If you haven’t heard of a HALO jump, don’t worry. Kim Jong Un has, and you can bet he knows what it means for him and his country.
HALO stands for high-altitude, low-opening. It’s a form of paramilitary warfare in which troops parachute into enemy territory. However, they definitely don’t do it from a Cessna.
According to GlobalSecurity.org, military personnel jump from altitudes up to 35,000 feet, which protects both the aircraft and jumpers from ground fire. Then, they drop down to about 3,500 feet, where they’re at a terminal velocity of 126 mph — almost impossible for the North Koreans to pick off.
Take a look at a HALO jump from military jump school:
HALO also has a brother known as HAHO — high-altitude, high-opening. HAHO jumps are used when there’s some limit on the aircraft travel — such as crossing a border. The paratroopers are released at a very high altitude, which gives them the ability to travel much farther distances with a lower risk of detection than if they were in a warplane.
Of course, this makes the chances that the paratroopers can be shot at a bit greater, as well as exposing the troops to the extreme cold of higher altitudes for a longer period of time, but one Marine platoon commander told We Are the Mighty during a recent HAHO practice that it increases “our capabilities as teams to clandestinely infiltrate from high altitudes — offsetting between 10 to 25 kilometers and ultimately landing on our designated impact point.”
“This training is important because it allows us to provide the supporting unit commander that special insert capability,” a Marine team leader added. “For us, jumping that unmarked and unknown drop zone is going to allow that commander to extend his area of influence and he is going to be able to do it all in-house as opposed to having to outsource to another Special Operations Command.”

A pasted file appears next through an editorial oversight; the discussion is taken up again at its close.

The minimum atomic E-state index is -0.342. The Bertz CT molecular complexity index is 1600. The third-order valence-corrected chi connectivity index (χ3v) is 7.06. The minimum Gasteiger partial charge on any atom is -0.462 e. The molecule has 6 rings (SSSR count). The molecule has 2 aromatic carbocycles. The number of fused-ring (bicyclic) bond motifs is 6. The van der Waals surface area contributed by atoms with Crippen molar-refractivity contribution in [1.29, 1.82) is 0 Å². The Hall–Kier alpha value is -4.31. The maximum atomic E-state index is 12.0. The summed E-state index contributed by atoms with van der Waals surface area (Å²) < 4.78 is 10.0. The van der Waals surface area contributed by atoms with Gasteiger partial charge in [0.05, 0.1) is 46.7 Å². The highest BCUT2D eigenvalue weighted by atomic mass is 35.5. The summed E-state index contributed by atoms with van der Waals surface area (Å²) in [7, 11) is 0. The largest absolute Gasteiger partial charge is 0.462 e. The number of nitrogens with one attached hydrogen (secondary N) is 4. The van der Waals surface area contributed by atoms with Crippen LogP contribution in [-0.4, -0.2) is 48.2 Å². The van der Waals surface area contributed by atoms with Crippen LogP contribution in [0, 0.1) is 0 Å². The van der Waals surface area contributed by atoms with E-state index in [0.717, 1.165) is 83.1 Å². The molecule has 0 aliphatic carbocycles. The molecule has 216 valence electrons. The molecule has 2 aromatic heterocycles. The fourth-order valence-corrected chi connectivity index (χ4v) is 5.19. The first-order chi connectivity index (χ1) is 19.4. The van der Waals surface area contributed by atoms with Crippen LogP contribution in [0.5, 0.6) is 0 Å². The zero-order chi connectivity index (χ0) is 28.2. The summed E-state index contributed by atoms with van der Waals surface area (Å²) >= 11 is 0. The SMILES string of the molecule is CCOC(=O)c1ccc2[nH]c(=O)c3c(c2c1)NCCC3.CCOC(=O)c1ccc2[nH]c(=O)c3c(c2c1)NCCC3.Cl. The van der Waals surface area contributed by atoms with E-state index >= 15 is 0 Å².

For such jumps, the Marines use the Joint Precision Air Drop System, an advanced set of technologies that increases accuracy through advancements like steerable parachutes, GPS, and other fun stuff.
“We can follow the JPADS system out of the aircraft and navigate to the designated impact point,” the platoon commander said. “What we can do is load that JPADS up with vehicles for mobility, food and water for sustainment; it could be used for sensitive equipment, so we can use it once we hit the ground.”
Those things are almost impossible for North Korea to defend against — they simply don’t have the technology. Thus, if the Marines wanted to infiltrate North Korea, they literally can’t be stopped. HALO and HAHO may not be household names, but you can bet every regime member in Pyongyang knows what they are — and what they could accomplish if war breaks out.
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